Yep, not fully eradicated in most cases. (ttbomk)
The tests do not go to no viral load, it simply says less than a given number. Hep C is teeny tiny and those who relapse usually were not completely free of the virus.
There is the possibility of reinfection but usually that is not the case.
Relapse usual appears within the month after treatment end. If Hepatitis C comes back shortly after end of treatment .....its with a vengeance. It's not just a few copies of the Hepatitis C virus. It thousands if not millions of copies. These is why additional testing is done to confirm you are cured.
Testing is done a 12 weeks which is a good indicator you will be cured. 24
weeks is confirmation the test was accurate and you have been cured.
After being cured of Hepatitis C you can be reinfected. Having the hepatitis C antibodies don't protect you from getting Hepatitis C. So risky behavior
where Hepatitis C infection isn't a good choice after you've been cured of hepatitis C.
I hope this helps
People who relapse carry hidden reservoirs of virus somewhere within the body. Obviously, this virus is not detectable in the blood, and, presumably, not touched by the antiviral medications. When treatment ends, and the suppressive action the meds cause tapers to zero, this hidden virus reemerges, and multiplies rapidly. Note: I'm not an M.D., and this is just informed opinion.
I am not sure where others treated but I treated at the University of Pittsburgh Liver Center. I was not aware at the time but later learned that it is considered one of the best in the world... anyways, the nurses that cared for me NEVER used the word "cure" or "cured" but always "undetectable".
It was always explained to me that the blood test being used was NOT sensitive enough after treatment thus the undetectable. It was NEVER explained why a more sensitive test would not be created - maybe to give the big pharma the ability to suggest a "cure"!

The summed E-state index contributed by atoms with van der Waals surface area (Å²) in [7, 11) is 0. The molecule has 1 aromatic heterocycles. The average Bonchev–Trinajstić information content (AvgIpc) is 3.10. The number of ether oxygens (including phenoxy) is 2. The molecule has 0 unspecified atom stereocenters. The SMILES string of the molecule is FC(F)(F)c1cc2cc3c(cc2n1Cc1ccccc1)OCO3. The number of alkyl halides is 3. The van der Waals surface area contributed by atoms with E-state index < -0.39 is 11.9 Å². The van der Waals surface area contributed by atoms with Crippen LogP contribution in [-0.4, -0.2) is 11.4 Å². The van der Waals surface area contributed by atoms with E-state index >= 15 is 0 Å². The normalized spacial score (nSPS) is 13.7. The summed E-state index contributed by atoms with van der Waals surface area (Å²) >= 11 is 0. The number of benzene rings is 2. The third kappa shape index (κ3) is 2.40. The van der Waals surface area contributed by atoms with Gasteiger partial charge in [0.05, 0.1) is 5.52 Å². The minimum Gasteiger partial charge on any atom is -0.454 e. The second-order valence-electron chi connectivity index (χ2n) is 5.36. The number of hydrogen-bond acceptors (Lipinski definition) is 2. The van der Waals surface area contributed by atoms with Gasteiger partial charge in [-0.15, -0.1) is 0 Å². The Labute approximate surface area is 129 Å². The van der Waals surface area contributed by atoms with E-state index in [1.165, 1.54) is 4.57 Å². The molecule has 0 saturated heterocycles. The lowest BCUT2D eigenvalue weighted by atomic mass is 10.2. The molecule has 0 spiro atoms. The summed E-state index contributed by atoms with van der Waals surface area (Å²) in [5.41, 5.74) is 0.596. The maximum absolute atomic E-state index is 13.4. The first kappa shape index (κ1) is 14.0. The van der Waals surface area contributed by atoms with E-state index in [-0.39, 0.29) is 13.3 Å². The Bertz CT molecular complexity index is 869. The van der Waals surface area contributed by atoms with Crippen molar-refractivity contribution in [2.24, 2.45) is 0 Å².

I will go one point further than neptune above! I believe that all that have treated and reached undetectable *probably have a bit of HepC data left in them somewhere. The little bit that is left over is so small that our natural immune system is able to handle it *for most of us!
I agree with Frank, but another problem is that some people may not be treated for a long enough period of time. For example, those with cirrhosis should treat longer than someone without it. When Sovaldi/Olysio was used before FDA approval the treatment time was 12 weeks but once the FDA approved it they recommended 24 weeks for those with cirrhosis but some had already completed treatment before this recommendation and some doctors refused to give their patients the extra 12 weeks. Now, with Harvoni and the Viekira Pak it looks like some doctors are still not treating a person for a long enough period.
I was one of the people with cirrhosis who only did S&O for 12 weeks but I was successful and have been declared "Cured" by my IDS since I achieved SVR24. I was UD 4 weeks into treatment, at EOT, SVR 12 and finally SVR24 cured. My IDS is confident enough that I have been discharged and I am no longer a patient of her clinic.
Times are changing. Most people can be cured of Hepatitis C. And yes doctors now say "cured".
Hi Neotune...so interesting. I would like to see the data or the website that you found this info, really want to read it more in depth, please. I was under the impression that since blood runs through the whole body and hep is a blood borne disease it has no place to hide. Can you please tell me where these pockets are?